Livestock’s Effect on Climate Change

Carbon is the leading cause of climate change, alongside methane and nitrous oxide. When considering the effects of livestock production on climate change, we mainly look at the direct animal emissions and habitat maintenance. Farm animal production poses a significant impact on atmospheric degradation.


Many individuals adopt a plant-based diet to reduce the environmental effects of methane. Cattle express this element through gas production. When they emit methane into the atmosphere, it creates the enhanced greenhouse effect.

The enhanced greenhouse effect signifies atmospheric air pollutants absorbing the sun’s energy, converting it into heat and trapping it in the air. Entrapped heat in the atmosphere causes an increase in the global temperature over time. Global warming causes changes to the climate, which degrade the global ecosystem.

Methane is 25 times more effective at trapping heat in the atmosphere than carbon dioxide. It also accounts for 16% of all human induced greenhouse gas emissions. Due to the high demand for beef in the U.S., cattle’s overproduction significantly affects climate change.

Nitrous Oxide

The synthetic fertilizers used to maintain grazing areas for livestock contribute to increased nitrous oxide emissions. Around one-half of these greenhouse gas emissions derive from livestock production. When fertilizers mix with soil, microbes turn the mixture into nitrous oxide, leaking into the air.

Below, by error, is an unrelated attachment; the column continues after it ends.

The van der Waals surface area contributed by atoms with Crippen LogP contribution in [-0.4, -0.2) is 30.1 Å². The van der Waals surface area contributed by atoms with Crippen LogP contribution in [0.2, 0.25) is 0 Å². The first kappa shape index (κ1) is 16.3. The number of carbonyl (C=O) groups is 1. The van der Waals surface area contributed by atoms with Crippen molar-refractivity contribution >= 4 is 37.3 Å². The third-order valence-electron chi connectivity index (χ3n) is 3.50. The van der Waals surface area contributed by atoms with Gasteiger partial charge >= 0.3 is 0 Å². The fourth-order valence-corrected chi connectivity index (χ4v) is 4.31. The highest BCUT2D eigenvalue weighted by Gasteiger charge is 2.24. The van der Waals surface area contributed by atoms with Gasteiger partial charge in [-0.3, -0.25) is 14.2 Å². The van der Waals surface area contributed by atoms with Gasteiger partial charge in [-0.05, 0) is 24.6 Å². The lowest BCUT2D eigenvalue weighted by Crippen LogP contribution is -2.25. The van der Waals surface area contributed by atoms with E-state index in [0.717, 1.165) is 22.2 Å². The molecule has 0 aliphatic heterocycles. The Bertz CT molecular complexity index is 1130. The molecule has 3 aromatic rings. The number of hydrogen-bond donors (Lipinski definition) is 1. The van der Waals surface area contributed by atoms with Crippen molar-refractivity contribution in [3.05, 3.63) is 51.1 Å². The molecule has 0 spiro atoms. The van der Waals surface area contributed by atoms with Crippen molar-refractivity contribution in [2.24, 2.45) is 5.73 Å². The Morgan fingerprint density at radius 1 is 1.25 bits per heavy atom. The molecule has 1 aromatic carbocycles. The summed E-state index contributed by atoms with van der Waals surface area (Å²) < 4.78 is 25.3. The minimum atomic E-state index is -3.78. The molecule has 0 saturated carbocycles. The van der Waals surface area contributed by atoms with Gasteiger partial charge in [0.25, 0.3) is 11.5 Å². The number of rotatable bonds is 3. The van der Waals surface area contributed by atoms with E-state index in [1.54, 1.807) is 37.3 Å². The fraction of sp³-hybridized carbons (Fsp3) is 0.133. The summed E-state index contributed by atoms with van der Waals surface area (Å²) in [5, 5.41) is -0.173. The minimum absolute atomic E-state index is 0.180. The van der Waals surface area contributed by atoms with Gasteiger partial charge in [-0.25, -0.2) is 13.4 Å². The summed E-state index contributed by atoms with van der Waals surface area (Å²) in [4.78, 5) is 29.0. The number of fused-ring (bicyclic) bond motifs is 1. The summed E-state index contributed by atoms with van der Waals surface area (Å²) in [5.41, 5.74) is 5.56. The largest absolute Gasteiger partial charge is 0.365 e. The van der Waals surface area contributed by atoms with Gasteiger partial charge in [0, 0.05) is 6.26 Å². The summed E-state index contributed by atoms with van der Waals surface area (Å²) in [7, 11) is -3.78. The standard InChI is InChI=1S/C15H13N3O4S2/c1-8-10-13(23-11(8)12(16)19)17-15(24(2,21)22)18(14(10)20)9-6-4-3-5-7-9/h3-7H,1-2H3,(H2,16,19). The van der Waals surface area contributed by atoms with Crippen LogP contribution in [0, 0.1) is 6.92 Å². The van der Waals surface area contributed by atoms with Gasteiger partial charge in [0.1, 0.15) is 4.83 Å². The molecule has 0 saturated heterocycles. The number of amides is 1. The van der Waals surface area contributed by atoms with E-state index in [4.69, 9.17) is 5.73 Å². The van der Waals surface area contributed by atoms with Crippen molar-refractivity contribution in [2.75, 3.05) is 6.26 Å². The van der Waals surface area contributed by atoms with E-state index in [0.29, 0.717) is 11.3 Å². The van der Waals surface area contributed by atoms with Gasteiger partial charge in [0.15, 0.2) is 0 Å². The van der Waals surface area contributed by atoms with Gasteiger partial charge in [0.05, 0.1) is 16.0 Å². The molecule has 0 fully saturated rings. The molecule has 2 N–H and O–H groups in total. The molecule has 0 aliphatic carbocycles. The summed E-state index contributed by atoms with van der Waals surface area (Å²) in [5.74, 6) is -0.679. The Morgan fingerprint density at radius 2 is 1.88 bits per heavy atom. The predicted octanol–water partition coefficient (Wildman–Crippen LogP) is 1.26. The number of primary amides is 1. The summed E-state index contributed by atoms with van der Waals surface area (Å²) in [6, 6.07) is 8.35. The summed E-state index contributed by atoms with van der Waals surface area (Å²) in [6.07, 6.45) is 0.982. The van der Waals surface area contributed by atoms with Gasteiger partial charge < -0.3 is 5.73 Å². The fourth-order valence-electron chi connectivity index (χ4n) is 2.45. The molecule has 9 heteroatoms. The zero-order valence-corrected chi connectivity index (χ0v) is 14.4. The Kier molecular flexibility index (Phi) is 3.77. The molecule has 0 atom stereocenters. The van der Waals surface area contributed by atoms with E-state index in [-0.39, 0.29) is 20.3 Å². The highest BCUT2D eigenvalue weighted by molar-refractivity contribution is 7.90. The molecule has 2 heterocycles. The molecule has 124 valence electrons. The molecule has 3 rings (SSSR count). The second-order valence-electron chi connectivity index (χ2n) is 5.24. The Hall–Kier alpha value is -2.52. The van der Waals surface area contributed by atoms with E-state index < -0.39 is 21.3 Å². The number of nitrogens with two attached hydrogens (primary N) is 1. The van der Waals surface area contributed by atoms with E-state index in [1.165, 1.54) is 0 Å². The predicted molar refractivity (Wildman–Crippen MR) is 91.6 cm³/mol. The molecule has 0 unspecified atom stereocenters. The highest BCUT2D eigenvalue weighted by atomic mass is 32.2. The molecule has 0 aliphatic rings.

The overproduction of farm animals to meet our high demands places a strain on their farm soil. To maintain a suitable livestock habitat, farmers must artificially nourish the soil after overgrazing caused nutrient depletion. When this greenhouse gas reaches the atmosphere, it depletes the ozone allowing more exposure to the sun’s heat converting energy.

As the ozone thins, global warming increases and the climate changes. Fortunately, there are ways that we can stop these harmful greenhouse gas emissions, protecting the environment and global ecosystem.

How You Can Help

To limit your contribution to livestock methane and nitrous oxide emissions, you can adopt a flexitarian diet. Consuming less meat can reduce the amount of agricultural greenhouse gases released into the environment. To protect livestock from the effects of climate change, you can reduce your carbon emissions.

The best way to reduce your carbon footprint is to become an eco-aware consumer. Understand the impacts of the products and services you purchase. Try to avoid buying meat produced on factory farms and engaging in fossil fuel burning activities.

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About the author

Jane Marsh

Starting from an early age, Jane Marsh loved all animals and became a budding environmentalist. Now, Jane works as the Editor-in-Chief of where she covers topics related to climate policy, renewable energy, the food industry, and more.